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By G. Steven Bray
Rates have risen to their highest level in 4 years. The 30-year fixed rate is toying with 5% again. So, is the magic over for the housing market?
That may be a tad melodramatic. The truth is we have several factors putting upward pressure on rates right now, and market sentiment seems to line up with those factors. The truth also is even at 5% rates still are historically low. While higher rates definitely impact housing affordability, recent history shows a robust housing market can be compatible with still higher rates than today.
So, what are the chances we see lower rates again? First, let’s review the factors pushing rates up.
– The government is borrowing more, and it finances that borrowing by selling bonds. Basic economics say more supply usually leads to lower prices, which for bonds means higher rates.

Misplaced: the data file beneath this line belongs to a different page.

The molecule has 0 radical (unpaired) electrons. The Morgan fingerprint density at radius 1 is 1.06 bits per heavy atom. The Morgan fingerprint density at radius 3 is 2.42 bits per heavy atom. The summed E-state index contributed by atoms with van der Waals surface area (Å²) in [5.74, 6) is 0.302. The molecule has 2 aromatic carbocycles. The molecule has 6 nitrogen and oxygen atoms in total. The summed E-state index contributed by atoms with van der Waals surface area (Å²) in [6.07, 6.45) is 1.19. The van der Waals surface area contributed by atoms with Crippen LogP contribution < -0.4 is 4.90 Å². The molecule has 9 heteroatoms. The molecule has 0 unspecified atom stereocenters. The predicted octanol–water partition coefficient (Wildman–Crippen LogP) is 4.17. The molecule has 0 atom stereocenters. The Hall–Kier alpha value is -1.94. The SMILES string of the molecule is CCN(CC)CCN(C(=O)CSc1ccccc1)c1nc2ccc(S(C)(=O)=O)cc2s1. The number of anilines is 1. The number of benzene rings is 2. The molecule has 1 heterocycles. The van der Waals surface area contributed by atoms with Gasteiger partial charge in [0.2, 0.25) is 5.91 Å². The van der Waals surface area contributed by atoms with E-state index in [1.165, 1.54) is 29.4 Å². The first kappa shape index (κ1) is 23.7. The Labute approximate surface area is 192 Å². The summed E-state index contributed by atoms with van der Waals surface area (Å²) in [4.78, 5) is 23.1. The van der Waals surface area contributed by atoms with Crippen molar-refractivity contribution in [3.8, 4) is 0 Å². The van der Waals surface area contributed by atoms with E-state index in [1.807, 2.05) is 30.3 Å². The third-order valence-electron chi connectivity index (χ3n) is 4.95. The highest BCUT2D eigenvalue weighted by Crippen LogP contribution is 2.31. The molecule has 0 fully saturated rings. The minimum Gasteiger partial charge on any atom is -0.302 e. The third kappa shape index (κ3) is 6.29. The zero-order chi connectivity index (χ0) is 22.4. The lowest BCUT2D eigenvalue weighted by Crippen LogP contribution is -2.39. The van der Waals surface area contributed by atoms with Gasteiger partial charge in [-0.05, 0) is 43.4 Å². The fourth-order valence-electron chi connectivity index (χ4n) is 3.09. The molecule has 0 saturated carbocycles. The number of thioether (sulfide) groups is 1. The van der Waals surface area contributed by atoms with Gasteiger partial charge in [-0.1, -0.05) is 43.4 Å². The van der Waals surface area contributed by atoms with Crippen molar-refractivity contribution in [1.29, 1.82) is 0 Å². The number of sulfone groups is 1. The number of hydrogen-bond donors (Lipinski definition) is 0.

– The Federal Reserve is buying fewer bonds. Again, it’s basic economics. Less demand tends to result in higher rates.
– The Fed is hiking rates. While the Fed only directly affects short-term interest rates, its actions often put pressure on longer term rates.
– Finally, economic growth remains robust. While inflation still appears to be contained, history says economic growth can lead to inflation, which pushes rates higher.
It’s interesting the effect higher rates have had on what I’ll call market psyche. Most talking heads have been bemoaning the 10y Treasury bond rate breaching 3% again. I’ve seen several articles predicting doom and gloom ahead. The scary thing about this is that such talk, if it becomes prevelant, can become a self-fulfilling prophecy. I don’t see that yet. Consumer and business sentiment remains very high, but it will be important to watch that data going forward.
So, in the short term, I don’t see any reason to expect lower rates absent some extraordinary event that none of us wants. The course of rates later in the year likely will depend on how markets react to today’s elevated rates.